vehicles.\15\ In fact, such a voluntary implementation would likely 
yield important real world data about interlock systems that could be 
utilized by the agency in the future.
---------------------------------------------------------------------------

    \15\ However, such a system cannot be considered when assessing 
compliance with the FMVSS and thus all protection currently required 
by FMVSS No. 208 to belted and unbelted occupants would remain in 
force.
---------------------------------------------------------------------------

IV. NHTSA Planned Seat Belt Interlock Systems Research

    The agency is in the process of developing a research program on 
seat belt interlock systems in an effort to understand the potential 
for improving occupant safety in light of the agency's newly acquired 
statutory authority to permit interlocks as a compliance option. The 
human factors research program will gather data to help determine the 
effectiveness and acceptance of seat belt interlock systems as well as 
discuss potential minimum performance specifications for seat belt 
interlock systems and their advantages/disadvantages (including those 
needed to prevent defeating the system).\16\ The agency anticipates 
participation by organizations leading the development of seat belt 
interlock system prototypes (i.e., vehicle manufacturers and suppliers)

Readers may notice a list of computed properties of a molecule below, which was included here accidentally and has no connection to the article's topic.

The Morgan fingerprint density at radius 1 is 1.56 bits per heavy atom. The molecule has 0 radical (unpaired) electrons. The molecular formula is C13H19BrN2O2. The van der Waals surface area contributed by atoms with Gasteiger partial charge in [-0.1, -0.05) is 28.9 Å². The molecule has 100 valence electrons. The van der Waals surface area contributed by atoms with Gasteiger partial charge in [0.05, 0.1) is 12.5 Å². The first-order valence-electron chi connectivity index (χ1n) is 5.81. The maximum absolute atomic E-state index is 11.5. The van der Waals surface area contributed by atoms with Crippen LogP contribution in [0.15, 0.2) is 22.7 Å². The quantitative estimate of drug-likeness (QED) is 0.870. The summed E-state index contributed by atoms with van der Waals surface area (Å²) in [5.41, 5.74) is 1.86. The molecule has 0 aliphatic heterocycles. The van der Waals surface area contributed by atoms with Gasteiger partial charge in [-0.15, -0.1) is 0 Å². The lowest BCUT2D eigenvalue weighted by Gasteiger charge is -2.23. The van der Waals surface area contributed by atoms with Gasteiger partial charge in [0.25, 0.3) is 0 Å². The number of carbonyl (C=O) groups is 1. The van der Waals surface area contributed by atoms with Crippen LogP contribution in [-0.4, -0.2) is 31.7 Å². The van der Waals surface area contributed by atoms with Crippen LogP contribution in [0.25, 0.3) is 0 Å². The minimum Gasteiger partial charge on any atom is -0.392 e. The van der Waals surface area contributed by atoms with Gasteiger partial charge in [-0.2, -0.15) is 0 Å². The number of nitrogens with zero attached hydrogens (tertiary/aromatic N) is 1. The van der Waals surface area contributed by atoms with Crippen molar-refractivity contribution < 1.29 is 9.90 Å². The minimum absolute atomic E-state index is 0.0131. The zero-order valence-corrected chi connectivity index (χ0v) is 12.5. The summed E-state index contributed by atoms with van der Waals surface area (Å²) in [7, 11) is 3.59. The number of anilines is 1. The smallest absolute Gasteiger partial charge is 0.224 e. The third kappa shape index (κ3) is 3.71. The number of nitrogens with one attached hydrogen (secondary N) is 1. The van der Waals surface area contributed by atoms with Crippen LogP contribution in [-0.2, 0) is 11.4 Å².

in these research efforts. To assess the potential impacts on unbelted 
occupants, the agency initially plans on using occupant restraint 
simulation models to understand the safety implications for optimizing 
occupant compartments and restraint systems considering today's 
regulatory requirements versus those that apply to belted occupants 
only. We plan to complete these research studies in 2015.
---------------------------------------------------------------------------

    \16\ This research is contingent upon the availability of seat 
belt interlock system prototypes.
---------------------------------------------------------------------------

V. Conclusion

    After carefully considering all aspects of the petition, the agency 
has decided to deny the petitioner's request to allow a seat belt 
interlock compliance option as an alternative to the unbelted crash 
test requirements of FMVSS No. 208. Given the complex issues 
surrounding seat belt interlocks, the agency believes that it would be 
desirable to have additional information, beyond the supporting 
material provided by the petitioner, before deciding whether to pursue 
the requested rulemaking action. The agency lacks field data or 
sufficient research findings that would allow for the determination of 
the optimal type of seat belt interlock system as it relates to 
acceptance and the attributes necessary to harden against 
circumvention. Nor do we have information to assess the potential level 
of safety for belted and unbelted occupants that would result from such 
a rulemaking.
    The agency's effort to study seat belt interlock systems is in its 
initial stages. Making a determination to include seat belt interlocks 
as an alternative compliance option to the unbelted test requirements 
of FMVSS No. 208 prior to completion of our research is premature.
    In accordance with 49 CFR Part 552, this completes the agency's 
review of the petition.

    Authority:  49 U.S.C. 322, 30111, 30115, 30117 and 30166; 
delegation of authority at 49 CFR 1.95.

    Issued in Washington, DC, on: August 19, 2013 under authority 
delegated in 49 CFR 1.95.
Christopher J. Bonanti,
Associate Administrator for Rulemaking.
[FR Doc. 2013-21128 Filed 8-28-13; 8:45 am]
BILLING CODE 4910-59-P